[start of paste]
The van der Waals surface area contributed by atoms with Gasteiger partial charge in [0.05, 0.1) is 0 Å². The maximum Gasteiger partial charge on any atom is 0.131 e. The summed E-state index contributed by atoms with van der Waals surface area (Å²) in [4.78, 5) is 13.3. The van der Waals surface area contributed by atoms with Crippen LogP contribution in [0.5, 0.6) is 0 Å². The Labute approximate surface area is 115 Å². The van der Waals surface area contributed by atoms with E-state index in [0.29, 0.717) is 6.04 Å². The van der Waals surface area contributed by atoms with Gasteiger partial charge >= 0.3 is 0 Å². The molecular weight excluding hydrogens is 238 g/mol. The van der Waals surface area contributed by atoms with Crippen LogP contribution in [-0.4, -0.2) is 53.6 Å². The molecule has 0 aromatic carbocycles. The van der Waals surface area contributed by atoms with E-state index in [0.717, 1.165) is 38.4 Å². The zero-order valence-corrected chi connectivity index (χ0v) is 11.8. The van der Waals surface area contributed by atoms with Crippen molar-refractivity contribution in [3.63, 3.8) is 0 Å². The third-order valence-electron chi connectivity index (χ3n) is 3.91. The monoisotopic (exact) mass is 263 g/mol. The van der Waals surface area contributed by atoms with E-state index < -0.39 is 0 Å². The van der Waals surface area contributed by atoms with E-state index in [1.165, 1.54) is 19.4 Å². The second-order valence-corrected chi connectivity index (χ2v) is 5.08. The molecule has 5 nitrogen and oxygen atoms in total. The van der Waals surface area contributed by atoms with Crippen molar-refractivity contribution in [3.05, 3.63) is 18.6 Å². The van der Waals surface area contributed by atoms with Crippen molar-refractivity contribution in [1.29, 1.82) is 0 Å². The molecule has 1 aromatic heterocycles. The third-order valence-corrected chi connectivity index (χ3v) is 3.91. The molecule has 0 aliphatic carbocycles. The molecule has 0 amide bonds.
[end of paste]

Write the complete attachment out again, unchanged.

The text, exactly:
The van der Waals surface area contributed by atoms with Gasteiger partial charge in [0.05, 0.1) is 0 Å². The maximum Gasteiger partial charge on any atom is 0.131 e. The summed E-state index contributed by atoms with van der Waals surface area (Å²) in [4.78, 5) is 13.3. The van der Waals surface area contributed by atoms with Crippen LogP contribution in [0.5, 0.6) is 0 Å². The Labute approximate surface area is 115 Å². The van der Waals surface area contributed by atoms with E-state index in [0.29, 0.717) is 6.04 Å². The van der Waals surface area contributed by atoms with Gasteiger partial charge >= 0.3 is 0 Å². The molecular weight excluding hydrogens is 238 g/mol. The van der Waals surface area contributed by atoms with Crippen LogP contribution in [-0.4, -0.2) is 53.6 Å². The molecule has 0 aromatic carbocycles. The van der Waals surface area contributed by atoms with E-state index in [0.717, 1.165) is 38.4 Å². The zero-order valence-corrected chi connectivity index (χ0v) is 11.8. The van der Waals surface area contributed by atoms with Crippen molar-refractivity contribution in [3.63, 3.8) is 0 Å². The third-order valence-electron chi connectivity index (χ3n) is 3.91. The monoisotopic (exact) mass is 263 g/mol. The van der Waals surface area contributed by atoms with E-state index < -0.39 is 0 Å². The van der Waals surface area contributed by atoms with E-state index in [1.165, 1.54) is 19.4 Å². The second-order valence-corrected chi connectivity index (χ2v) is 5.08. The molecule has 5 nitrogen and oxygen atoms in total. The van der Waals surface area contributed by atoms with Crippen molar-refractivity contribution in [3.05, 3.63) is 18.6 Å². The van der Waals surface area contributed by atoms with Crippen molar-refractivity contribution in [1.29, 1.82) is 0 Å². The molecule has 1 aromatic heterocycles. The third-order valence-corrected chi connectivity index (χ3v) is 3.91. The molecule has 0 aliphatic carbocycles. The molecule has 0 amide bonds.